UTIs are among the most common bacterial diseases, and a substantial proportion of affected individuals (primarily women) experience recurrent infections (Johnson, 1991; Connell et al., 1996; Foxman et al., 2000; Mulvey et al., 2001). The majority of UTIs are caused by UPEC, and emerging evidence suggests that recurrent UTIs may be caused by intracellular bacteria that manage to evade urinary flushing, immune cell surveillance, and cell membrane–impermeable antibiotics. Hence, elucidating the mechanisms involved in the establishment of intracellular bacteria communities (Anderson et al., 2004) is essential for combating the steady increase in antibiotic resistance and occurrence of recurrent UTIs. Here, we show that UPEC activate host epithelial cell eNOS leading to S-nitrosylation–regulated dynamin2 activation to facilitate the bacterial invasion.
The exact plasma membrane–derived vesicle portals involved in the transport of extracellular UPEC to the inside of BECs remains poorly elucidated, although recent work suggests Lamp1+ endosomes (Mysorekar and Hultgren, 2006), fusiform vesicles (Bishop et al., 2007), and caveolar lipid rafts (Duncan et al., 2004) may be involved. Nonetheless, participant mediators of the fission of these UPEC-containing budding vesicles from the plasma membrane remain incompletely identified even after decades of study, and our findings identified host cell enzymes dynamin2 and eNOS as principal regulators of the bacteria-containing vesicle entry into BECs. The eNOS directly binds dynamin2 (Cao et al., 2001) and may serve as an anchor for dynamin2 stabilization and polymerization at the plasma membrane, thereby allowing dynamin2 to exercise its function of cleaving the bacteria-containing vesicles from the plasma membrane. Indeed, there is an enrichment of HA-dynamin2 proteins at sites of bacterial attachment and entry into host BECs (Fig. S5 A). Hence, UPEC may activate eNOS to promote the assembly-linked activation of dynamin2 on the plasma membrane, thereby allowing establishment of intracellular UPEC communities (Anderson et al., 2004) that cause recurrent UTIs. In support of this idea, we find that bacterial invasion increases the localization of wild-type, but not nitrosylation-deficient, dynamin2 on the plasma membrane (Fig. S5 B).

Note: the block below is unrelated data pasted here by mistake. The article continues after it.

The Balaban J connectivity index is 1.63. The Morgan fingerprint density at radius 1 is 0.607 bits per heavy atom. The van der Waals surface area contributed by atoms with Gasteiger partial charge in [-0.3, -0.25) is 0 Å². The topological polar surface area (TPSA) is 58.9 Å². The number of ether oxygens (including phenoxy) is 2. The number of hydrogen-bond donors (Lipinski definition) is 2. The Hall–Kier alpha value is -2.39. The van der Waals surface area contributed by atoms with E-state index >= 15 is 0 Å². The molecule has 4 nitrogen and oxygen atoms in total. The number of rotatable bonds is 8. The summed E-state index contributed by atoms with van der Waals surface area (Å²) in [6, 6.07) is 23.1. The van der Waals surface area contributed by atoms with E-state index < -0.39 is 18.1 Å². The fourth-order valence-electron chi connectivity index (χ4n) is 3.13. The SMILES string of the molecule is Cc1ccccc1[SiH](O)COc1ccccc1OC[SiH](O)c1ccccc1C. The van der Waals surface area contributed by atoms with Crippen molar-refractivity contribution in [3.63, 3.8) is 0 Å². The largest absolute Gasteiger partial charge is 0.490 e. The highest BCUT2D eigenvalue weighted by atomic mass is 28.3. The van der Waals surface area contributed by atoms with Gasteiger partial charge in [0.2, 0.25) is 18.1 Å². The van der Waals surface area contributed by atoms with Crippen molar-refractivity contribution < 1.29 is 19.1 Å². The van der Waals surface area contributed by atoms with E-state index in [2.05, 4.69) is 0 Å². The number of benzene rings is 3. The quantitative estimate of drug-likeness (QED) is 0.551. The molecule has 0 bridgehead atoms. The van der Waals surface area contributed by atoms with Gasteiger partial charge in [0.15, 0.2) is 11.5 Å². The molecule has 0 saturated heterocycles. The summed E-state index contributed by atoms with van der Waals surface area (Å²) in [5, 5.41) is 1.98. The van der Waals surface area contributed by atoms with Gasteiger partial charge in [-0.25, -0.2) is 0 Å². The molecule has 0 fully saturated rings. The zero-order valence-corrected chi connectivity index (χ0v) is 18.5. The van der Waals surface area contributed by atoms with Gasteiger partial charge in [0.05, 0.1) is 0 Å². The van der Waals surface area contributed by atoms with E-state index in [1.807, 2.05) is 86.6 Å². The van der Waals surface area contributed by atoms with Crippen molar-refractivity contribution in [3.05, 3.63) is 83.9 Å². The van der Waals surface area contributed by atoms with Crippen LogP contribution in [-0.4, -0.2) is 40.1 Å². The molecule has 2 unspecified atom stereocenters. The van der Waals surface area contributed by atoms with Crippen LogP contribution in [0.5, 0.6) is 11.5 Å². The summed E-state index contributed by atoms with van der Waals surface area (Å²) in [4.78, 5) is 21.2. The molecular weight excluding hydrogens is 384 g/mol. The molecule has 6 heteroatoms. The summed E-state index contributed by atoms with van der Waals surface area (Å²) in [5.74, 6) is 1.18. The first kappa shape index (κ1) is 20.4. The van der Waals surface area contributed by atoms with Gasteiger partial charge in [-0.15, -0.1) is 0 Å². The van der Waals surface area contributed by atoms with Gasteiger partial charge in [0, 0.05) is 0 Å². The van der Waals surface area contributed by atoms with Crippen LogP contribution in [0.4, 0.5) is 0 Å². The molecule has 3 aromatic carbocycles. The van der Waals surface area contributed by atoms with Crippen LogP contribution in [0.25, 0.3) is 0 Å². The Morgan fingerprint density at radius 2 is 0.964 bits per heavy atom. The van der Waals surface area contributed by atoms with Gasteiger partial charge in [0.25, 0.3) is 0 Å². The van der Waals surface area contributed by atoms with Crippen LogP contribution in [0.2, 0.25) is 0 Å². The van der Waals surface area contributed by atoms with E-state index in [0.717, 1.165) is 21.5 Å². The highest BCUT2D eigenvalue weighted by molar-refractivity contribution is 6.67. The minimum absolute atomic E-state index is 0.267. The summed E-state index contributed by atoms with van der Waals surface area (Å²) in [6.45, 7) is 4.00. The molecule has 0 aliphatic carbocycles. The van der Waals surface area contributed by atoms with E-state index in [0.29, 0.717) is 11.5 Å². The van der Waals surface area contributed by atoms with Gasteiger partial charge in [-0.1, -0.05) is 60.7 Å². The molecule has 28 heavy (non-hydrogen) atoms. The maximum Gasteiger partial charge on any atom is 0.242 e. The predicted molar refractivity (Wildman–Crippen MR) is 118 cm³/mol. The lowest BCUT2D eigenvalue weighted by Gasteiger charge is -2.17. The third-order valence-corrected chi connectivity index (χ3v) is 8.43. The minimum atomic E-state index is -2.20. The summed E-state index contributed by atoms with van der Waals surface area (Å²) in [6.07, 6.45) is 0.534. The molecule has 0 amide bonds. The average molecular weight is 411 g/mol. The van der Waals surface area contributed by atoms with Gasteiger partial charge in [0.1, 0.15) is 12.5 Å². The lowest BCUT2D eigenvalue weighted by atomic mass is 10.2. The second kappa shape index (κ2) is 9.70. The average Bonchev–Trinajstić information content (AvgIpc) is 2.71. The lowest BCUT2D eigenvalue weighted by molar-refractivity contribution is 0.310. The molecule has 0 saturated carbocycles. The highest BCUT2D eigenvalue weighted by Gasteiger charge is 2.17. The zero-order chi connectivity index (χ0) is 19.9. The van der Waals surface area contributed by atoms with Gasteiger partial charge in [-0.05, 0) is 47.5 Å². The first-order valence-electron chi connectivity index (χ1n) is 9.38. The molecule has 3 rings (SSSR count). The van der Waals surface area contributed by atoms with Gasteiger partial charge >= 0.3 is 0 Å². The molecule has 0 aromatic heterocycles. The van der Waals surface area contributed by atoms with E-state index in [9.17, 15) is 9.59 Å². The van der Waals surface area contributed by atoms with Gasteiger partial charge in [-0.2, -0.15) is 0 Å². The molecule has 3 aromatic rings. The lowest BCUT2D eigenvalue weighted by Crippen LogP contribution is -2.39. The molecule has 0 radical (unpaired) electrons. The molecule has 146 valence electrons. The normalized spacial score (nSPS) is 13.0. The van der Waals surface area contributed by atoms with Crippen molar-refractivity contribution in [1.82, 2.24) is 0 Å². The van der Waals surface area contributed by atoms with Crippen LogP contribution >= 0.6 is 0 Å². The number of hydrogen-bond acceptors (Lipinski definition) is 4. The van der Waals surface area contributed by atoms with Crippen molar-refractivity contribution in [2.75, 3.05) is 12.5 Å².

Bacterial infections, including the UPEC-acquired UTIs, promote substantial increases in iNOS expression and local NO concentrations, which act as a host cell defense mechanism (Fang, 1997; Wheeler et al., 1997). Our findings are suggestive of an iNOS-independent UPEC invasion into BECs: UPEC entry occurs within minutes of infection, a time frame that is insufficient to markedly alter iNOS protein expression and promotes only a modest, albeit significant, increase in NO levels. Rather, the results are consistent with the idea that eNOS exerts a critical role in the UPEC invasion of BECs: the E. coli phosphorylate eNOS on S1177, and knockdown of eNOS expression attenuates UPEC invasion. More to the point, the UPEC invasion of uroepithelia isolated from eNOS−/− mice is significantly less than that of littermate control animals, and, in contrast, it has been reported that iNOS−/− animals exhibit high susceptibility to bacterial infections (Fang, 1997; Chakravortty and Hensel, 2003). Furthermore, iNOS and eNOS are distributed to distinct subcellular compartments, and a recent study showed that protein nitrosylation is confined to the primary site of eNOS localization (Iwakiri et al., 2006). Hence, the source of NO (iNOS vs. eNOS) and amount of NO may dictate the host cell response and fate of the invasive bacteria. Low concentrations of NO, generated by eNOS, act to facilitate bacterial entry, whereas high NO levels, later generated by iNOS, exert nonspecific and bacteriotoxic effects. Indeed, the present results show that uroepithelium from eNOS−/− mice exhibit significantly less UPEC-mediated dynamin2 S-nitrosylation and UPEC invasion. These observations are reminiscent of other biological systems wherein low NO levels act as signal transducers involved in the normal cellular physiology and high levels of NO exert pathophysiologic effects (Pervin et al., 2007; Thomas et al., 2008).
The present study shows that UPEC promote eNOS activation and dynamin2 S-nitrosylation at conserved C86 and C607 residues and that dynamin2 S-nitrosylation appears to be critical for the UPEC entry into BECs. A remaining question is how UPEC activate host epithelial cell eNOS and dynamin2. Bacterial binding to host cell plasma membrane–anchored receptors is a required first step in the invasion process (Krogfelt et al., 1990; Connell et al., 1996). Treatment with methyl-α-d-mannose, which interferes with the association of UPEC with host cell glycoproteins, showed no effect on the UPEC-mediated NO production (unpublished data), suggesting a possible existence of soluble bacteria factors that activate eNOS. Indeed, eNOS undergoes phosphorylation-dependent activation in response to a diverse array of extracellular signals that converge to activate intracellular kinases, including Akt and the cAMP-dependent protein kinase PKA (Michell et al., 2001). Our results show that UTI89ΔFimH, like parental UTI89, is capable of promoting the cAMP accumulation (unpublished data) as well as dynamin2 S-nitrosylation, leading us to propose that a soluble UPEC factor may initiate a cAMP→PKA→eNOS→dynamin2 activation signaling cascade, which is required for the UPEC invasion. Identification of dynamin2 S-nitrosylation and eNOS-specific inhibitors may provide a clinical benefit to more effectively treat recurrent UTIs, which disproportionately affect women and are currently incurable.